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Stop, Look & Listen: Railroad Retirement Benefits Q&A

Answers are provided by Robert S. Kaufman

When a Young Widow Remarries

(Posted August 24, 2003)

Question 303: My husband worked on the railroad for approximately 18 years. He passed away 4 years ago. I am receiving a monthly annunity for myself and our 3 young children. I recently have been thinking about re-marrying. What would happen to my and the kids' monthly benefits? What would happen to my benefits at retirement? We would like to try to start a new life but I worry about losing any benefits that my late husband worked so hard to provide for us.

Answer: Normally a young widow with children under 18 can receive benefits until her last child is 18. If she is under 60, there is a "gap" in payments until she turns 60, when she will again be eligible for monthly benefits.

The children's benefits continue until they reach age 18 regardless of their mother's status. These benefits can extend beyond age 18 if the child is permanently disabled before age 22 or has not finished high school.

If you remarry before your last child is 18 and no longer eligible for benefits, you would lose the Tier 2 portion of your benefit completely. Your Tier 1 would continue to be paid at a "restricted" (lower) rate until your last child is 16 (not 18) only if you marry someone who already is receiving Railroad Retirement or Social Security benefits.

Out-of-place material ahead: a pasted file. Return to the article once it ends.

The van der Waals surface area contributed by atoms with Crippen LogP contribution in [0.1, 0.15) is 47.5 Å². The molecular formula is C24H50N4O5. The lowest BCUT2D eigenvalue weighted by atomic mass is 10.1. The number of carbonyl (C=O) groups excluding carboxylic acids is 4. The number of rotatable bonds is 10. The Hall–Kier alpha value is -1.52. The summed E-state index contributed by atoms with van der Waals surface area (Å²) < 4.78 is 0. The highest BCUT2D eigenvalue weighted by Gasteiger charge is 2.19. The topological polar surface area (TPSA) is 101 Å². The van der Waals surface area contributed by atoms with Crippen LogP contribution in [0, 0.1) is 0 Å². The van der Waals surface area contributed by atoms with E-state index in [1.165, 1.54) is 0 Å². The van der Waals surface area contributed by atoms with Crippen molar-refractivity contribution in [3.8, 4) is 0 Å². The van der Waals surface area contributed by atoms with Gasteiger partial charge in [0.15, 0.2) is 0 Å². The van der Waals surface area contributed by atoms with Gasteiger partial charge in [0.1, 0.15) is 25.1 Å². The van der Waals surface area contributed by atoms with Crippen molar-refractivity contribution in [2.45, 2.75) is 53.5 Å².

If your new marriage ends before your last child is 16, you can reestablish eligibility for Railroad Retirement and receive a Tier 1 benefits at a "restricted" rate. You will then be eligible at 60 on the same basis if you are not married at that time.

And remember, your Railroad Retirement benefit will always be reduced by any Social Security benefits you receive based on your own earnings, or based on a new husband's record. In some cases, this may completely wipeout the Railroad Retirement benefit.

You may want to ask Railroad Retirement what the "restricted" would be if you qualify as a "remarried" widow in the future.

Important notice:

Answers are provided as general guidance on the subjects covered in the question and are not provided as legal advice to the questioner or to readers. Any legal issues should be reviewed by your legal counsel to apply the law to the particular facts of this and similar situations.

The law in this area changes frequently. Answers are believed to be correct as of the posting dates shown. The completeness or accuracy of a particular answer may be affected by changes in the law (statutes, regulations, rulings, court decisions, etc.) that occur after the date on which a particular Q&A is posted.

Copyright 1997-2017 Robert S. Kaufman
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